Santander ISAF World Championships
Santander 2014 ISAF Sailing World Championships
If you are planning a trip to mainland
Santander is hard to beat as a destination. The city in northern Spain has it all; great beaches, a lively city centre, and more culture and history than most people could soak up in a lifetime.
It is impossible to list everything that Cantabriaâs main city has to offer, but here is an essential guide to the highlights to help you make the most of your stay.
The 2014 ISAF Sailing World Championships will be held in bay of Santander, the multi class worlds usually take place every 4 years the year preceding the Olympic Games however this year is a year earlier than normal. The last multi class worlds in Perth, where sailors of all classes battled it out for selection for the London 2012 Olympic Games.
Things to See and Do
Sardinero Beaches and the gardens of Piquio
There are actually several beaches at El Sardinero, with two being separated by the 19th century Jardins de Piquio, offering a view of the Palace of Magdalena. The beaches are popular with locals and visitors alike, but there are also several others in the area, including Peligros, Magdalena, and the beach of Bikinis. A little further away, there is the Matalenas and Molinucos.
Bus and coach travel is extremely popular in Spain<http://www.eurolines.co.uk/destinations/spain>,
largely because almost every destination and city is covered by the network. There are buses available to Bilbao, Barcelona, Leon, Burgos, Madrid, Oviedo, Salamanca, and Palencia. There are also municipal buses running through the city every quarter of an hour. Numbers 1, 4, 7, 9, 13, and 14, leave from the Ayuntamiento, or city hall<http://portal.ayto-santander.es/portal/page/portal/inet_santander>,
to the beaches at el Sardinero, stopping at the Plaza de Tralia and Jardines de Piquio. The number 15 also travels to the same beaches but leaves from the RENFE train station. The train service is more limited, both in terms of schedules and the destinations served. From Santander, there are RENFE trains to Valladolid and Madrid and regional lines linking the city with Oviedo and Bilbao.
There are taxis available 24-hours-a-day <http://www.radiotaxisantander.es/> in the city, with telephone and online booking available. There are also ranks outside the bus and train stations, close to city hall, and on Vargas Street. The tourist office has maps listing all of the taxi stops in Santander. If you are planning to travel around the area, there are plenty of car hire options available <http://drivesantander.com/>. Hiring a bike or scooter is another possibility, but you should check that your travel insurance will cover you if something should go wrong<http://www.quotezone.co.uk/travel-insurance.htm>.
This applies to both the rider and any passengers, as some policies will not pay out if you have an accident whilst riding a moped or a scooter.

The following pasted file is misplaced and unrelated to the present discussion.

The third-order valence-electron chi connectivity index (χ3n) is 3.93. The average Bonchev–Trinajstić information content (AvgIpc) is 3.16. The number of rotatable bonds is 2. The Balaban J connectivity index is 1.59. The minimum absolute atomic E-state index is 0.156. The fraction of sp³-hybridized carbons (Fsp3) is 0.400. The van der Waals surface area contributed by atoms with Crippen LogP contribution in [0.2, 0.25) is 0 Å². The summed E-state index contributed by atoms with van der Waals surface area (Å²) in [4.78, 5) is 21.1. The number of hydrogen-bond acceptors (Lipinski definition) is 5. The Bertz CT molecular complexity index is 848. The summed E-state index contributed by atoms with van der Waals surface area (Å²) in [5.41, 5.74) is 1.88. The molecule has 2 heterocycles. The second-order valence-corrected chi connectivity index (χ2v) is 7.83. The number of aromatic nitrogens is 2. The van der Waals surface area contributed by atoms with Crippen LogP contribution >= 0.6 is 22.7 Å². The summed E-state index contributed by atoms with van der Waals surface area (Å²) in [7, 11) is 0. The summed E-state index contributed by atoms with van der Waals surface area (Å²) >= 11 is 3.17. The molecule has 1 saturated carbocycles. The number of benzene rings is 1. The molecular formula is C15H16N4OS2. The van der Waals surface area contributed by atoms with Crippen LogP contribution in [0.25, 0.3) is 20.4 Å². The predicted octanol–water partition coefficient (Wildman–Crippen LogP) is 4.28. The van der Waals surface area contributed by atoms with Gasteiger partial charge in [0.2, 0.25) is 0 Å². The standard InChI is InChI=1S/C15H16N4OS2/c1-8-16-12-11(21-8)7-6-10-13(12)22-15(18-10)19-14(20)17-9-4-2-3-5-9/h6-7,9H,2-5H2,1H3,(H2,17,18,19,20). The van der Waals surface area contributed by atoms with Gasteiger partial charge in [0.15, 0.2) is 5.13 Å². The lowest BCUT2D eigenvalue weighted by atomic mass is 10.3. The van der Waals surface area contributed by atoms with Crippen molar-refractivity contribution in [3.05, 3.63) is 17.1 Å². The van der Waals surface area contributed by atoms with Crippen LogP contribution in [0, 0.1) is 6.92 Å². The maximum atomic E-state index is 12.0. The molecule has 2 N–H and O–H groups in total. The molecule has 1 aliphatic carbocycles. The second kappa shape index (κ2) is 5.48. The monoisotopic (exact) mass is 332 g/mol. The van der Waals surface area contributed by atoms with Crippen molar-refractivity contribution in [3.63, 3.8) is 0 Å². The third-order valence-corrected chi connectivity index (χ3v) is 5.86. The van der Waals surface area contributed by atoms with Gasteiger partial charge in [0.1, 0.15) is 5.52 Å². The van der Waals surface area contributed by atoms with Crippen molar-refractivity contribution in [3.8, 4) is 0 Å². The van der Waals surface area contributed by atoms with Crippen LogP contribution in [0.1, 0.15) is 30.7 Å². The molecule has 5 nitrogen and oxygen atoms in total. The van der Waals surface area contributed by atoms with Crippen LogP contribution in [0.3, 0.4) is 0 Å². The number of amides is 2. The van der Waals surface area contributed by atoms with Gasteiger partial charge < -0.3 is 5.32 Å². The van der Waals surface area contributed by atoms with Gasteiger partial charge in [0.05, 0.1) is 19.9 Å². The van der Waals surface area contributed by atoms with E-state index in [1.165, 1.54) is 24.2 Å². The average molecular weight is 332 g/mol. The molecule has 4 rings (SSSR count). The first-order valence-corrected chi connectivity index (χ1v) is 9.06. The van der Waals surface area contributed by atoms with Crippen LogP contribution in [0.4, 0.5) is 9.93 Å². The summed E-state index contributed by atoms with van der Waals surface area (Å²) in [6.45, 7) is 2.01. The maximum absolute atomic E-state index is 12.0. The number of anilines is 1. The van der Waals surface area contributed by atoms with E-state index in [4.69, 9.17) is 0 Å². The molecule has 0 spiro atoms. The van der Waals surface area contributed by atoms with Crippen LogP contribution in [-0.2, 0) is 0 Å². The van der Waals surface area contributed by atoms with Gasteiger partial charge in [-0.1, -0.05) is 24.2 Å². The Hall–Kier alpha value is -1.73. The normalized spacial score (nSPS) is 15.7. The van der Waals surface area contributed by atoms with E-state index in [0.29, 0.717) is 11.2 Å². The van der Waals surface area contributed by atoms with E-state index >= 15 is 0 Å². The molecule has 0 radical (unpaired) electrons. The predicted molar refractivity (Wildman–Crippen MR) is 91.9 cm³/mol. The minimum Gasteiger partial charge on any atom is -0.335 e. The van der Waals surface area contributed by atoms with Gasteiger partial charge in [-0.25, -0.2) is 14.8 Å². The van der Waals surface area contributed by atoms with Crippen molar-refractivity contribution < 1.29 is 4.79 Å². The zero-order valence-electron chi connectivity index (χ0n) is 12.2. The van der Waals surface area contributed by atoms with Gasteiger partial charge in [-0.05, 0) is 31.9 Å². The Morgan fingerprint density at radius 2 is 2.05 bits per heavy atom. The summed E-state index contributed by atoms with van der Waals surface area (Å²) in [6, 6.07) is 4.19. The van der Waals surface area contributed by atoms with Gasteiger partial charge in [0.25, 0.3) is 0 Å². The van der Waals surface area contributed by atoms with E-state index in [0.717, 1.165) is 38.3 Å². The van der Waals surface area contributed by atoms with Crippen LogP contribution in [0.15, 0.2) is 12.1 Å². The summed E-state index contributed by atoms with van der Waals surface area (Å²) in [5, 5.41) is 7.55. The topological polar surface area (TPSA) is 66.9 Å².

You will be entitled to free health care in Spain, if you have remembered to pack your European Health Insurance Card<http://www.nhs.uk/NHSEngland/Healthcareabroad/EHIC/Pages/about-the-ehic.aspx>,
but this will not help you with the costs if you have to be flown home, for example.
Santander offers eating options to suit all taste but visitors should try at least a few of the local specialities whilst in the city. The Cantabrian cuisine reflects Santanderâ€™s position between the mountains and the sea, with both beef and seafood being specialities. Try a stew made of cabbage, beans and meat known as cocido montanes or feast on fried squid
(rabas) or whitebait (bocartes rebozados). The city is also known for its traditional desserts including cheesecake (Quesada), puff pastries (corbatas), and sponge cakes (sobaos pasiegos). The young and the young-at-heart should head to the CafÃ Pub La Rana Verde http://www.laranaverde.es/, which is a popular venue for those looking to line their stomachs before a night on the town and is situated right in the famous Canadio bar district.
There are plenty of students in this university city and so there is a party atmosphere on every night of the week. Head to the Calle Rio de la Pila or the Plaza de Canadio areas and be ready to stay there until at least the early hours. Be warned, however, that nights out do not begin until late in Spain so there is not much point in heading anywhere until after 11pm, and clubs do not start getting busy until after around two or three oâ€™clock in the morning. Popular haunts include Disco Amarrashttp://www.discoamarras.es/,
Sala Buenas Noches Santander, Rocambole, and Loft.
If you have tried a little too much of the local cuisine, you may want to head to the gym“ and Santander has plenty to offer. Try the Gimnasio Metropolitan Aqua on C/Cisneros, Camilo Saanches Olazaabal on Calle Vargas, the Basic Centre at Plkaza Juan Carlos I in Calle Burgos, or Efinetic Studios at C/Los Ciruelos.
The citys Puerto Deportivo Marina de Santander http://www.marinasantander.com/pagina-no-encontrada.php offersquayside refreshments and good mooring facilities. There is a boatyard and gas and fuel available, drinking water and electricity on all pontoons, showers and a laundrette.